Upset about a new Broadway musical's mockery of Greek mythology, the goddess Terpsichore comes down to earth and lands a part in the show. She works her charms on the show's producer and he...
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Carl Benton Reid
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Upset about a new Broadway musical's mockery of Greek mythology, the goddess Terpsichore comes down to earth and lands a part in the show. She works her charms on the show's producer and he incorporates her changes into the show. Unfortunately, her changes also produce a major flop.Written by
Daniel Bubbeo <firstname.lastname@example.org>
It is indeed a strange world that she wanders into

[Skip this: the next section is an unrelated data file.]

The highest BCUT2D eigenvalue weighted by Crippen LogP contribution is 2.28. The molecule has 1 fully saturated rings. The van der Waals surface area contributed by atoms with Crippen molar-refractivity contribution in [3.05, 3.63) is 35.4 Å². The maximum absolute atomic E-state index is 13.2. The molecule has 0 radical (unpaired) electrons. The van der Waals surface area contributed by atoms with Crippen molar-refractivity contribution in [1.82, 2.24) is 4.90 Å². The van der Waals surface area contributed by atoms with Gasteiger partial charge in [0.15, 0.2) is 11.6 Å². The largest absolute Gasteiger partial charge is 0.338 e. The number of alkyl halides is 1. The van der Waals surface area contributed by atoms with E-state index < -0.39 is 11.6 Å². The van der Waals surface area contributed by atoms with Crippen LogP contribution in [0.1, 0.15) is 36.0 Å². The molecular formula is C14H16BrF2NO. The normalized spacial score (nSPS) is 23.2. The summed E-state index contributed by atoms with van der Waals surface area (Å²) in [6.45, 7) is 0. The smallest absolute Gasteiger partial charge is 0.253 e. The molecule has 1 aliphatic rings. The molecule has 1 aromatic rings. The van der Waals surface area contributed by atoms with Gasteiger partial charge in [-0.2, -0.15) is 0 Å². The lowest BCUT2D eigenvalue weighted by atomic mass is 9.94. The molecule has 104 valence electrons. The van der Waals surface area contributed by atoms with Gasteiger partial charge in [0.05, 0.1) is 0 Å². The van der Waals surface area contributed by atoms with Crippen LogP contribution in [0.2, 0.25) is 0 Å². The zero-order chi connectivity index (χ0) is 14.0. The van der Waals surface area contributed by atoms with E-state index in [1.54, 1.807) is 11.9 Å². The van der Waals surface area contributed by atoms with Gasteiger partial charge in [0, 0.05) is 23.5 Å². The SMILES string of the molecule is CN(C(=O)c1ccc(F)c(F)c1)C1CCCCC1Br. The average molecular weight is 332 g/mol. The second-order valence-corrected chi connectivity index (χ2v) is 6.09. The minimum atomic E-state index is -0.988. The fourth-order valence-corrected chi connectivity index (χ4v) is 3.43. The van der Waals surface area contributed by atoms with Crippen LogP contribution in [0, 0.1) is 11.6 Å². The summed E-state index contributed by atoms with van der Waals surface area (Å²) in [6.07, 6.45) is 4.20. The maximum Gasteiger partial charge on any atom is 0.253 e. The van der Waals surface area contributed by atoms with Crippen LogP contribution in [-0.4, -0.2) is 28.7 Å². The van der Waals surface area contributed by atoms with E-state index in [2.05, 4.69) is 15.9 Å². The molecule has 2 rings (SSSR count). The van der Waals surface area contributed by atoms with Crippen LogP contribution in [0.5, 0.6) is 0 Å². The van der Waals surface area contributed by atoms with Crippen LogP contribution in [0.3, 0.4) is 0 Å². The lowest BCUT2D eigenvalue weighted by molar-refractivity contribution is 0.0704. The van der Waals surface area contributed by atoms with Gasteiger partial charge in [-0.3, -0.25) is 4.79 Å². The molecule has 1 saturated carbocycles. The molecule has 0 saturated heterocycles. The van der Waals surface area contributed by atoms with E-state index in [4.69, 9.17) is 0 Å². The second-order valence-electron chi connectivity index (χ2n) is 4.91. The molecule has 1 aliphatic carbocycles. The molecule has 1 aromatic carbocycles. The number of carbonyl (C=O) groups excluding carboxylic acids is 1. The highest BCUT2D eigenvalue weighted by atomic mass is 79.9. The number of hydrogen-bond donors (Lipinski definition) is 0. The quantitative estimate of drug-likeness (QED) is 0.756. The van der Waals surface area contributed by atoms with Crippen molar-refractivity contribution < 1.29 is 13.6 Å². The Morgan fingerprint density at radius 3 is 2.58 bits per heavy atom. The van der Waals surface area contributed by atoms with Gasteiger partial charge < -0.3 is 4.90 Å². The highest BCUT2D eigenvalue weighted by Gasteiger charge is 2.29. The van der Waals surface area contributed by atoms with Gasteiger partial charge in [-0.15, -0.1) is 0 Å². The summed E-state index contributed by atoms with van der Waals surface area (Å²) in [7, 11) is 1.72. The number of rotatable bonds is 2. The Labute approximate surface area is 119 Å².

There is a lot wrong with this movie, but none of it is Rita Hayworth. She plays the part of a goddess briefly visiting earth and not exactly fitting in, which indeed she was. In this movie she comes from a heaven which strangely is managed as both the place of the human afterlife and the abode of the Greek gods. Trailing after her is Edward Everett Horton, providing comic relief, but at a certain point he drops out as the movie becomes more serious and unsettling. There are songs, and they sound all right but nothing is catchy about them. There are dances, and people complaining about the dances, and you can't quite tell whether you're being ribbed for enjoying the dances or ribbed for not enjoying them. Rita Hayworth never gets a romantic dance with a partner, although Marc Platt-- as the friend becoming alienated from the male lead-- gets a few moments to show off his own energetic moves as he and Hayworth, being part of a threesome, dance to a song about how happy they are that is set in a gloomily deserted twilight playground. And how could they be happy? Everyone in the story is angry, jealous, fearful, or violent, and there is no place on earth for love. The movie is dated 1947 and for no obvious reason, men are shown more than once in military uniform. Perhaps the confusion, the uncomfortable jostling of the earthly and the otherworldly, and the threat to the solidarity of the male buddies have something to do with the atmosphere of war's end.
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